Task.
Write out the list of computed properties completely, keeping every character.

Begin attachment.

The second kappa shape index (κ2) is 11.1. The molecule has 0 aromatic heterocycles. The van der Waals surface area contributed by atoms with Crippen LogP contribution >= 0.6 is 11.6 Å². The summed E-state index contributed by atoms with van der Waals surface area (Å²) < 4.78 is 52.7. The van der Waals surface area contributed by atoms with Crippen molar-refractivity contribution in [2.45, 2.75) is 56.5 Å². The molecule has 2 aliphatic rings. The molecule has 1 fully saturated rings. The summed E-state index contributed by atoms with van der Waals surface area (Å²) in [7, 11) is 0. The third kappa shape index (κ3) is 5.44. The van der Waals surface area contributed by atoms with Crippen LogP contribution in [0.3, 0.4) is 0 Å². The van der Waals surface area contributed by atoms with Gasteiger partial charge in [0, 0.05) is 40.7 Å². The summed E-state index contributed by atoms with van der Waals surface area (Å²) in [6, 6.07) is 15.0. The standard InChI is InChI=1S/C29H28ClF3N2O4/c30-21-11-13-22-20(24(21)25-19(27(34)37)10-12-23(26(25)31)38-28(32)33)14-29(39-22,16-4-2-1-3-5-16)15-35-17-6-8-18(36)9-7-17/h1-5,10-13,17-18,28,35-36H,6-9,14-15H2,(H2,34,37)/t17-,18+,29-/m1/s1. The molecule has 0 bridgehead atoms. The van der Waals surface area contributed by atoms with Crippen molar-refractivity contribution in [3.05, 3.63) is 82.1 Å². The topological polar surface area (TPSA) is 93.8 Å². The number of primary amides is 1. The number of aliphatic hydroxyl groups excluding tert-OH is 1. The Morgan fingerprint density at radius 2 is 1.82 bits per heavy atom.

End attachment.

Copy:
The second kappa shape index (κ2) is 11.1. The molecule has 0 aromatic heterocycles. The van der Waals surface area contributed by atoms with Crippen LogP contribution >= 0.6 is 11.6 Å². The summed E-state index contributed by atoms with van der Waals surface area (Å²) < 4.78 is 52.7. The van der Waals surface area contributed by atoms with Crippen molar-refractivity contribution in [2.45, 2.75) is 56.5 Å². The molecule has 2 aliphatic rings. The molecule has 1 fully saturated rings. The summed E-state index contributed by atoms with van der Waals surface area (Å²) in [7, 11) is 0. The third kappa shape index (κ3) is 5.44. The van der Waals surface area contributed by atoms with Crippen LogP contribution in [0.3, 0.4) is 0 Å². The van der Waals surface area contributed by atoms with Gasteiger partial charge in [0, 0.05) is 40.7 Å². The summed E-state index contributed by atoms with van der Waals surface area (Å²) in [6, 6.07) is 15.0. The standard InChI is InChI=1S/C29H28ClF3N2O4/c30-21-11-13-22-20(24(21)25-19(27(34)37)10-12-23(26(25)31)38-28(32)33)14-29(39-22,16-4-2-1-3-5-16)15-35-17-6-8-18(36)9-7-17/h1-5,10-13,17-18,28,35-36H,6-9,14-15H2,(H2,34,37)/t17-,18+,29-/m1/s1. The molecule has 0 bridgehead atoms. The van der Waals surface area contributed by atoms with Crippen molar-refractivity contribution in [3.05, 3.63) is 82.1 Å². The topological polar surface area (TPSA) is 93.8 Å². The number of primary amides is 1. The number of aliphatic hydroxyl groups excluding tert-OH is 1. The Morgan fingerprint density at radius 2 is 1.82 bits per heavy atom.